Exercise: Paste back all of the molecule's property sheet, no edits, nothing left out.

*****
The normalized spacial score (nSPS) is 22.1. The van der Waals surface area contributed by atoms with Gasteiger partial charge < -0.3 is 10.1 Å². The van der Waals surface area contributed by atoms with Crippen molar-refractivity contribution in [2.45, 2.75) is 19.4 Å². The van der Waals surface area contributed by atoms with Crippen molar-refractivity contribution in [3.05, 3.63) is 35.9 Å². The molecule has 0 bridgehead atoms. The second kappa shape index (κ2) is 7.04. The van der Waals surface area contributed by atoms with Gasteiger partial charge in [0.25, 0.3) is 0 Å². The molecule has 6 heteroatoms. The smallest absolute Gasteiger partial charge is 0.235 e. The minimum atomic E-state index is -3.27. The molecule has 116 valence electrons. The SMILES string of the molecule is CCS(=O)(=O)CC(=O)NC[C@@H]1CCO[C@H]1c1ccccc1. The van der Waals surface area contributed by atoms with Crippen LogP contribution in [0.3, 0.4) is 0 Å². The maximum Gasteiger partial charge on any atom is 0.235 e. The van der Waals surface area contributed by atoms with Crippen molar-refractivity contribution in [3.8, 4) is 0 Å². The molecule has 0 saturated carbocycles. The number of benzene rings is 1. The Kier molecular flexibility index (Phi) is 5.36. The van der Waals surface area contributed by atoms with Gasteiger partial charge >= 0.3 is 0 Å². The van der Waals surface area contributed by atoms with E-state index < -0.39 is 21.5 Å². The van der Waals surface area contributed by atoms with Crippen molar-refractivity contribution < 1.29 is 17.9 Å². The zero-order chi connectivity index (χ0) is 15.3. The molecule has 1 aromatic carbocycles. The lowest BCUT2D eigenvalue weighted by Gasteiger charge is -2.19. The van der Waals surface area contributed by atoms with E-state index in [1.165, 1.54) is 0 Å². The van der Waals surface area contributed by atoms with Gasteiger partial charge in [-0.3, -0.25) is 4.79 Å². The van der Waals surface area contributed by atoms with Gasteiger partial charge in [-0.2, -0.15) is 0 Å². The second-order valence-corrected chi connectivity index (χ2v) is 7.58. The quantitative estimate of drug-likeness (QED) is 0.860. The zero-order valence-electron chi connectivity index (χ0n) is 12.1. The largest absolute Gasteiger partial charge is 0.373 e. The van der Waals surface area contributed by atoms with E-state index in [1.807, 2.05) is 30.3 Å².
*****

The normalized spacial score (nSPS) is 22.1. The van der Waals surface area contributed by atoms with Gasteiger partial charge < -0.3 is 10.1 Å². The van der Waals surface area contributed by atoms with Crippen molar-refractivity contribution in [2.45, 2.75) is 19.4 Å². The van der Waals surface area contributed by atoms with Crippen molar-refractivity contribution in [3.05, 3.63) is 35.9 Å². The molecule has 0 bridgehead atoms. The second kappa shape index (κ2) is 7.04. The van der Waals surface area contributed by atoms with Gasteiger partial charge in [0.25, 0.3) is 0 Å². The molecule has 6 heteroatoms. The smallest absolute Gasteiger partial charge is 0.235 e. The minimum atomic E-state index is -3.27. The molecule has 116 valence electrons. The SMILES string of the molecule is CCS(=O)(=O)CC(=O)NC[C@@H]1CCO[C@H]1c1ccccc1. The van der Waals surface area contributed by atoms with Crippen LogP contribution in [0.3, 0.4) is 0 Å². The maximum Gasteiger partial charge on any atom is 0.235 e. The van der Waals surface area contributed by atoms with Crippen molar-refractivity contribution in [3.8, 4) is 0 Å². The molecule has 0 saturated carbocycles. The number of benzene rings is 1. The Kier molecular flexibility index (Phi) is 5.36. The van der Waals surface area contributed by atoms with Gasteiger partial charge >= 0.3 is 0 Å². The van der Waals surface area contributed by atoms with E-state index < -0.39 is 21.5 Å². The van der Waals surface area contributed by atoms with Crippen molar-refractivity contribution < 1.29 is 17.9 Å². The zero-order chi connectivity index (χ0) is 15.3. The molecule has 1 aromatic carbocycles. The lowest BCUT2D eigenvalue weighted by Gasteiger charge is -2.19. The van der Waals surface area contributed by atoms with E-state index in [1.165, 1.54) is 0 Å². The van der Waals surface area contributed by atoms with Gasteiger partial charge in [-0.3, -0.25) is 4.79 Å². The van der Waals surface area contributed by atoms with Gasteiger partial charge in [-0.2, -0.15) is 0 Å². The second-order valence-corrected chi connectivity index (χ2v) is 7.58. The quantitative estimate of drug-likeness (QED) is 0.860. The zero-order valence-electron chi connectivity index (χ0n) is 12.1. The largest absolute Gasteiger partial charge is 0.373 e. The van der Waals surface area contributed by atoms with E-state index in [1.807, 2.05) is 30.3 Å².